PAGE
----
What is your levy being used for?

Published Forestry Bulletin – 5 May 2015

More than half the money collected from the forest levy in 2015 is being invested in research, science and technology.

The plantation forestry levy is to fund activities that benefit all forest growers. The first levy, set at a rate of 27c/tonne, was collected from 1 January 2014 on all harvested wood products from plantation forests.

In late 2014, the Forest Growers Levy Trust (FGLT) decided to continue the levy at the same rate in 2015. It expects to raise more than $6.5 million from the levy this year, with additional money coming in from government research grants and voluntary contributions from industry players.

Over 80% of the 2015 budget will be spent on the $5.96 million work programme of which 57% ($3.4 m) will fund the research, science and technology programme. The balance goes to health, safety and training ($965 k), forest health and biosecurity ($920 k), marketing and membership support ($296 k), environment ($120 k), Farm Forestry Information Transfer ($95 k), fire ($85 k) and transport ($50 k).

The 10 projects in the research, science and technology programme are being supported because they have the "potential to deliver real value for growers", explains FOA research manager Russell Dale.

The largest of these is the $1.6 m sustainable intensification programme being conducted by Scion that aims to deliver more value from each hectare of forest.

"For future forests it is looking at the best trees for the conditions at a particular site. It also aims to extract more value from existing forests by looking at how we can improve sustainable growth and improve the profitability of the crop over the rest of the rotation, through interventions such as fertilisers and soil organisms," says Dale.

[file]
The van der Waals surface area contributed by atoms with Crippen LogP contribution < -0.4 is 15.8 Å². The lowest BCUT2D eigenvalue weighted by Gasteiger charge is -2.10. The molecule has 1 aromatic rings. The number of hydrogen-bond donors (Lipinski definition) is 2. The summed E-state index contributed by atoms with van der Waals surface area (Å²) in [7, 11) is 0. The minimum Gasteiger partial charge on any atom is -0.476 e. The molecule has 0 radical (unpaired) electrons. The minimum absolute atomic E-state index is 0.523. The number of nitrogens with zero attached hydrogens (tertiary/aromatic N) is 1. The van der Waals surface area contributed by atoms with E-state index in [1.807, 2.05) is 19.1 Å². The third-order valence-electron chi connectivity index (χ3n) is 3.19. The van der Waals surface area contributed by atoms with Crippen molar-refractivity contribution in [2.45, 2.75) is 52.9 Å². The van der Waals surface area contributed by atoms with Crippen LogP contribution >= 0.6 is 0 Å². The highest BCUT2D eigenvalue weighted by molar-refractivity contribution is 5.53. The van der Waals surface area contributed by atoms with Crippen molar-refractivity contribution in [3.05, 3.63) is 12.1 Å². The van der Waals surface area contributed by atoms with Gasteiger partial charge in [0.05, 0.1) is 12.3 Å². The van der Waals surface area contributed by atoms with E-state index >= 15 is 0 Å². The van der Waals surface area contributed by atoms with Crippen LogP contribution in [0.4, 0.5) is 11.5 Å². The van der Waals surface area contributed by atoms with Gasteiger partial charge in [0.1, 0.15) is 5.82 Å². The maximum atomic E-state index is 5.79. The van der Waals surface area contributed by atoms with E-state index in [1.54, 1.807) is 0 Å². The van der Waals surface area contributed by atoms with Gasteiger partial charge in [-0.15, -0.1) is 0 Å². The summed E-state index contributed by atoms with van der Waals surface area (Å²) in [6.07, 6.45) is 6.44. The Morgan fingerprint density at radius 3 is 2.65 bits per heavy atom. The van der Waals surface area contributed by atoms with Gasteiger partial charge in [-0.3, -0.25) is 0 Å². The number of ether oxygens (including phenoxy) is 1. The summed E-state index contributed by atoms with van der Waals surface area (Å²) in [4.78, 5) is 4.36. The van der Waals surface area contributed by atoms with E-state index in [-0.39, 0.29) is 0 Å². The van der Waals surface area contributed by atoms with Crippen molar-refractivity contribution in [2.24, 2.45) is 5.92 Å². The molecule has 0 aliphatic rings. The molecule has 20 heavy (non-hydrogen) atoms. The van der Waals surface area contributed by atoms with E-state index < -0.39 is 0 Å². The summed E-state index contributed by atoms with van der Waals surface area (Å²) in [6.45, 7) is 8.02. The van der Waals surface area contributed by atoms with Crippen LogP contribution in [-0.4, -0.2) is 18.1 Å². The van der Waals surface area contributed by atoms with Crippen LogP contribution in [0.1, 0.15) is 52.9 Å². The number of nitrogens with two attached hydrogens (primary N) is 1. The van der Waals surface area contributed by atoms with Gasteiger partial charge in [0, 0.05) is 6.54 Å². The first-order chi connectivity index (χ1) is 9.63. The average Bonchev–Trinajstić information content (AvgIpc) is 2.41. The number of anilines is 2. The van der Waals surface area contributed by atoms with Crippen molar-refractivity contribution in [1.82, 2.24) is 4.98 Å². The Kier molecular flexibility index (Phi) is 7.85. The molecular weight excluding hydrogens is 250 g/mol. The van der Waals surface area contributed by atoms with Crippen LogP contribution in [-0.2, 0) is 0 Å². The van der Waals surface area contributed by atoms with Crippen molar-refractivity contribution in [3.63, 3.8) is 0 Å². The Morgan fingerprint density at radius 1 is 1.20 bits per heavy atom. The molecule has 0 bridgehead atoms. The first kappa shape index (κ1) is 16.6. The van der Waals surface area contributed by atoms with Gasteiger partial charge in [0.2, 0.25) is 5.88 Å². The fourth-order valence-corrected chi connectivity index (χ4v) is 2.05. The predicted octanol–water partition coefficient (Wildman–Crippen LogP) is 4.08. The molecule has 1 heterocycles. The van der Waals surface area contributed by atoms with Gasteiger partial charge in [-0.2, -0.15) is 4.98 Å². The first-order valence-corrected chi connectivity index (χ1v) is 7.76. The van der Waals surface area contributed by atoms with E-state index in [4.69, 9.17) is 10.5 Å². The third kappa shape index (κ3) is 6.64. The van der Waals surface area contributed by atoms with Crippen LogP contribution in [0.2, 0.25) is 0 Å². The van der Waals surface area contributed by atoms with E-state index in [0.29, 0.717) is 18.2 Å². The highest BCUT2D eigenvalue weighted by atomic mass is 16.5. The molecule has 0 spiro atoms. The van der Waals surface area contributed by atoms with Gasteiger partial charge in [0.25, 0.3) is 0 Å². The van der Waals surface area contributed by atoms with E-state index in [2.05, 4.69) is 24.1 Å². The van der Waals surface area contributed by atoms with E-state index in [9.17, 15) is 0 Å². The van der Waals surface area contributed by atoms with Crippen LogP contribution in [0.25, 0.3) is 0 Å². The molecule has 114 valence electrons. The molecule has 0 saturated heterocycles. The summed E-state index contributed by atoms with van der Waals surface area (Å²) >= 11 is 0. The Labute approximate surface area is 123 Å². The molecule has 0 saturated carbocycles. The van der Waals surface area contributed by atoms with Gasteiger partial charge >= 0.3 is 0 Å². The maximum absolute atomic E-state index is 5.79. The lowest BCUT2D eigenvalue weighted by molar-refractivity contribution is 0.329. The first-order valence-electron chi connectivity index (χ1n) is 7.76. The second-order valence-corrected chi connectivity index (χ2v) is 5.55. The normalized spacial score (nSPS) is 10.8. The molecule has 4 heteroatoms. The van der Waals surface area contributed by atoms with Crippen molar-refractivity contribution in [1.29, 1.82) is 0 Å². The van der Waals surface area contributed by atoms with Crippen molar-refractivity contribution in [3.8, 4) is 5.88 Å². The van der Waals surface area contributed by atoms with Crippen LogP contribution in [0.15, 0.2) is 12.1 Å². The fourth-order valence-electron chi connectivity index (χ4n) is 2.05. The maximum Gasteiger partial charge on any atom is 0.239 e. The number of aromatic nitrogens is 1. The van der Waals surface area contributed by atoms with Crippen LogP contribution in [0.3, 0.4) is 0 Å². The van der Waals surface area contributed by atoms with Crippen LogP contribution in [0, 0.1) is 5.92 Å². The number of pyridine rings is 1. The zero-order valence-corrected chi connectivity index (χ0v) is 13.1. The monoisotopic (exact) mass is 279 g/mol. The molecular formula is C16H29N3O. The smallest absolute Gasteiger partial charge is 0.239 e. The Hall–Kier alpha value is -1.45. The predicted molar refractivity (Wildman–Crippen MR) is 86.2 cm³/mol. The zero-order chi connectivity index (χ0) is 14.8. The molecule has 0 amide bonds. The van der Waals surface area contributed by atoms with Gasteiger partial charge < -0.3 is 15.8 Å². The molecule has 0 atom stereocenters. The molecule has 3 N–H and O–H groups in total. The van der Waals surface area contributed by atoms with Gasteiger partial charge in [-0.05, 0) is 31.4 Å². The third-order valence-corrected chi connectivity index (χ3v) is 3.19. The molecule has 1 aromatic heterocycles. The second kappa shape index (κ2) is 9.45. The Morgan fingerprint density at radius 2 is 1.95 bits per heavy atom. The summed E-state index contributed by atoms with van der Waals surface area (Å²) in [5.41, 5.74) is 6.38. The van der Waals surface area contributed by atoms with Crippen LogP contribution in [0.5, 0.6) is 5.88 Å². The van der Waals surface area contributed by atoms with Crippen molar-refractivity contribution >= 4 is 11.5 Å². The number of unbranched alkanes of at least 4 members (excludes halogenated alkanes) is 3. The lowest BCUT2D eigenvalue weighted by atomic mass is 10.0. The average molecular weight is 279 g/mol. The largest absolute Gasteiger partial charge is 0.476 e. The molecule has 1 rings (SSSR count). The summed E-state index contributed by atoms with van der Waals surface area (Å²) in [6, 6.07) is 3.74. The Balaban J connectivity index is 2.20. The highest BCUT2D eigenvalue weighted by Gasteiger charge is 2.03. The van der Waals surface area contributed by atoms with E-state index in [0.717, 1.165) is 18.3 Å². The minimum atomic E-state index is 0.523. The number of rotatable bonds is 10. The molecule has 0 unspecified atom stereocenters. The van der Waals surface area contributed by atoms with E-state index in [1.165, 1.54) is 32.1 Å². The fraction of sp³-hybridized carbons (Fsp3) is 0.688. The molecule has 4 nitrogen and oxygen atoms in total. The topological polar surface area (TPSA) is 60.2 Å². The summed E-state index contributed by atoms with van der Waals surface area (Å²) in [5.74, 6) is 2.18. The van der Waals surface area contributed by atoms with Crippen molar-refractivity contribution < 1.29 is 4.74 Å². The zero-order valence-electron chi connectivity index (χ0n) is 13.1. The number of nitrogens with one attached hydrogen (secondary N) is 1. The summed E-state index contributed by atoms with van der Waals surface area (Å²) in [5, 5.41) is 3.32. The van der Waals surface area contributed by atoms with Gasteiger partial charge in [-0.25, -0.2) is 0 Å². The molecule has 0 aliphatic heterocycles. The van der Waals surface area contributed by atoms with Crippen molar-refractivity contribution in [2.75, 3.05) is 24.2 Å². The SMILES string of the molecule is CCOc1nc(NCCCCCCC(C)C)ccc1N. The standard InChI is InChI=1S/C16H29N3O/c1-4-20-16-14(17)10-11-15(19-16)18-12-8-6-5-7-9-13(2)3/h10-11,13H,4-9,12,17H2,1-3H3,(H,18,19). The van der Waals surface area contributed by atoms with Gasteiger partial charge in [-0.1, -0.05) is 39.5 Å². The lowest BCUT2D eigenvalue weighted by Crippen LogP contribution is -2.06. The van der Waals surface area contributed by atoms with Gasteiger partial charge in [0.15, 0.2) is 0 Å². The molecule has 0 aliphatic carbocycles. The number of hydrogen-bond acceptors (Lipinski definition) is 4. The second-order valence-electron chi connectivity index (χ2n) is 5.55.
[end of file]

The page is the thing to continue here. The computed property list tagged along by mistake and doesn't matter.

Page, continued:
Three other projects with a budget of $1 m focus on forest health and biosecurity. Scion is aiming to build our understanding of red needle cast and control options; Lincoln Bio Protection is looking at the value of beneficial organisms, such as endophytes, as a way of improving the health and vigour of tree crops; and another team from Scion is looking at phytophthora diseases and their impact on commercial forests.

There is also financial support for two existing research programmes: Scion's work on the main alternative tree species and fire research.

FGLT has also agreed to fund four new projects: weed research; the impact of harvesting on riparian margins; extension of water quality monitoring; and the final 18 months of the steepland harvesting Primary Growth Partnership programme."This is in recognition of the steepland programme's contribution to improving productivity and safety in the industry," says Dale.

The streamlined funding process offered by the FGLT means that research programmes have more certainty regarding longer-term funding and approvals can move more quickly for things like biosecurity issues, says Dale. "In the past, we had to find funding from a wide range of sources. This was slow and time-consuming and, in some cases short-term, to fit in with company and department budgets."

Dale says the FGLT is also looking at growing the programme using the levy funding, bolstered with additional funding from industry, to attract more government investment for forestry research and innovation through the Ministry of Business Innovation and Employment. The remainder of the total FGLT budget – about a fifth – will go on: operational costs for the maintenance of IT and the database, depreciation of software, the levy board and communications; secretariat; and programme management costs with a team of 6.5 full-time equivalent staff making sure the programme runs smoothly.

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